St. Paul Eyes Beneficiary Regulatory Changes
St. Paul restaurants and brewpubs could be among the businesses benefiting from regulatory changes under review by city officials. A focus on Class N city licenses is just the latest in a series of business reforms sought by St. Paul City Council members, led by Ward Two Council Member Rebecca Noecker.
Noecker has already pushed through business-friendly regulatory revisions. One of those is to loosen restrictions for businesses wishing to put up sidewalk sandwich-board-style signs. That change was sought by restaurants and coffee shops wishing to promote daily specials without having to go through a sign permit process. Many businesses were found to be in violation.
Another big change she championed eliminated the minimum 300-foot distance between downtown establishments with liquor licenses and schools and places of worship.
But the effort to possibly change some of the city’s most controversial licenses could be one of her most ambitious efforts. Noecker, who is joined in seeking changes by council members Jane Prince and Dai Thao, is looking at a six to eight-month period to get community input.
“A lot of these regulations have been on the books for a very long time, and we need to take a look at them to see what needs a refresh,” Noecker said. She and other council members cite changing technology, and other city regulatory changes, as driving the need to look at the Class “N” licenses.
Listening sessions began in June and will continue. The first one drew more than a dozen people from around St. Paul, who discussed ideas and concerns with Department of Safety and Inspections staff.
The Class N licenses affecting hospitality-related business are those regulating liquor sales, the ability to sell liquor outdoors (called an “extension of service”), temporary liquor licenses and patio and sidewalk café licenses for food and drink. Businesses that need a sound level variance for an outdoor music show, temporary and permanent entertainment licenses for music and dancing also have many hoops to jump through. The city issues about two dozen such licenses, which cover a wide range of businesses.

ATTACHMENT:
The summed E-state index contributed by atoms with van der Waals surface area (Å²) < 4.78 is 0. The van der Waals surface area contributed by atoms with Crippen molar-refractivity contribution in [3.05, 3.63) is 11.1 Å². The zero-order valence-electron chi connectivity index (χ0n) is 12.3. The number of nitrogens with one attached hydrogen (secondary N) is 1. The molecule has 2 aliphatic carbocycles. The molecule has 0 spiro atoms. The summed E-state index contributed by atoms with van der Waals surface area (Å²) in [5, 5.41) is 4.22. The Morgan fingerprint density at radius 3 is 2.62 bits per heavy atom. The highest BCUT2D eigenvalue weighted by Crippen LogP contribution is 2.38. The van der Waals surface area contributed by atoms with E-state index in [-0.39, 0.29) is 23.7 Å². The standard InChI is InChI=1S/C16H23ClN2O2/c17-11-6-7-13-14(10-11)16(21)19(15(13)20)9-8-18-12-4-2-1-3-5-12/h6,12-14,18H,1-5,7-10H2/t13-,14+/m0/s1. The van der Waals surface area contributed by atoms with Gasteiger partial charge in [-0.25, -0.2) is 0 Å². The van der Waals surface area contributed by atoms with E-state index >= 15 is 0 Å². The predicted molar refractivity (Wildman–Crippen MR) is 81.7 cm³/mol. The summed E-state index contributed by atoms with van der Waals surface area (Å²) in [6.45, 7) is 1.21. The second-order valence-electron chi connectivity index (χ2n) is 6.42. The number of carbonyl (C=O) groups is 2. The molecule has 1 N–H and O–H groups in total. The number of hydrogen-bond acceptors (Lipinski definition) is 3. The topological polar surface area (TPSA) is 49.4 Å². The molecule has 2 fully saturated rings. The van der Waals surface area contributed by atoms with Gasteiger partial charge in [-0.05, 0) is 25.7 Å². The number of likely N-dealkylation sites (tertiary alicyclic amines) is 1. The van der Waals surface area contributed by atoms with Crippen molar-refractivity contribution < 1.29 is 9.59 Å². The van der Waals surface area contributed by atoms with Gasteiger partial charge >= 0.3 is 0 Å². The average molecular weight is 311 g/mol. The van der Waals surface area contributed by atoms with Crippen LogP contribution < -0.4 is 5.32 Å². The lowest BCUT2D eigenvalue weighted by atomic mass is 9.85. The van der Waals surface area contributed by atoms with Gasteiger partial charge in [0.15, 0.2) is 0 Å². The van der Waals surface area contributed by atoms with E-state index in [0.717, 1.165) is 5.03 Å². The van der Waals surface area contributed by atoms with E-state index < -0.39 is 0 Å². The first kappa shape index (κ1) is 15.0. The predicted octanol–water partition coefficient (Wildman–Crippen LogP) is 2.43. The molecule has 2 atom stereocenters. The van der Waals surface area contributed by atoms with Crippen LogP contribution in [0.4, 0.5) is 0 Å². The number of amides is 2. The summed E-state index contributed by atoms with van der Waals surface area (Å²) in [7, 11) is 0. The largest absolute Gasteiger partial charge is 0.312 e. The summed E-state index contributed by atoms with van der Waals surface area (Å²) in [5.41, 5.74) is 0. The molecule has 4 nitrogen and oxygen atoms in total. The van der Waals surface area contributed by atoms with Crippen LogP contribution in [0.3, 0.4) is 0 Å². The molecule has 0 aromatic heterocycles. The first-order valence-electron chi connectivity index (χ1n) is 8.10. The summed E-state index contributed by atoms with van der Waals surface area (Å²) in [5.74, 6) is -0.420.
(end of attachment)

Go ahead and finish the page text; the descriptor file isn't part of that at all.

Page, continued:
Noecker said city officials need to balance the desire for neighborhood input with that of helping small businesses succeed.
One example of a regulation that can stymie small businesses is a 45-day waiting period for an on-sale liquor license. It requires notification of adjacent neighborhoods, and a review by the district council in the businesses’ neighborhood.
A district council can waive the 45-day waiting period at the business owner’s request. But if even one neighbor sends a letter of objection, the matter can be sent to a legislative hearing officer and create further delays, said Ross Haddow, a project manager with DSI.
“Can we look at shortening the time period, so that neighbors can have a say without long delays for businesses?” Haddow asked. Businesses are often ready to open their doors and pour patrons drinks with their meals, only to have last-minute objections come through the gate.
Other issues include:
Outdoor service. Tom Forti, who owns the Iron Ranger restaurant and grocery store on Grand Avenue, has spent several months seeking approval to serve beer and wine on the patio. He’d like to serve the beverages until 10 p.m. Sunday through Wednesday, and until 11 p.m. Thursday through Saturday. “It’s taken a long time to get the project done and get this through city process,” he said. He’s attended three meetings with neighbors and the district council Summit Hill Association before getting an approval on a split-voice vote. But the matter still went to a legislative hearing in early July because a few neighbors sent emails complaining about potential patio noise and patron behavior.
Temporary entertainment licenses. Bars and restaurants clamor for special events and the revenue outdoor music, food and liquor services can bring, but the current number of outdoor-event licenses is capped at three annually in the downtown area per event. Expanding the cap to 10 has been proposed. That would put the city in line with the state on such licenses.
Sidewalk cafés. Restaurants have to get both a sidewalk-obstruction permit from the Department of Public Works and then a separate sidewalk license from DSI. Requests have been made to streamline that process, while continuing to preserve adequate egress for pedestrians, especially those who use wheelchairs or walkers.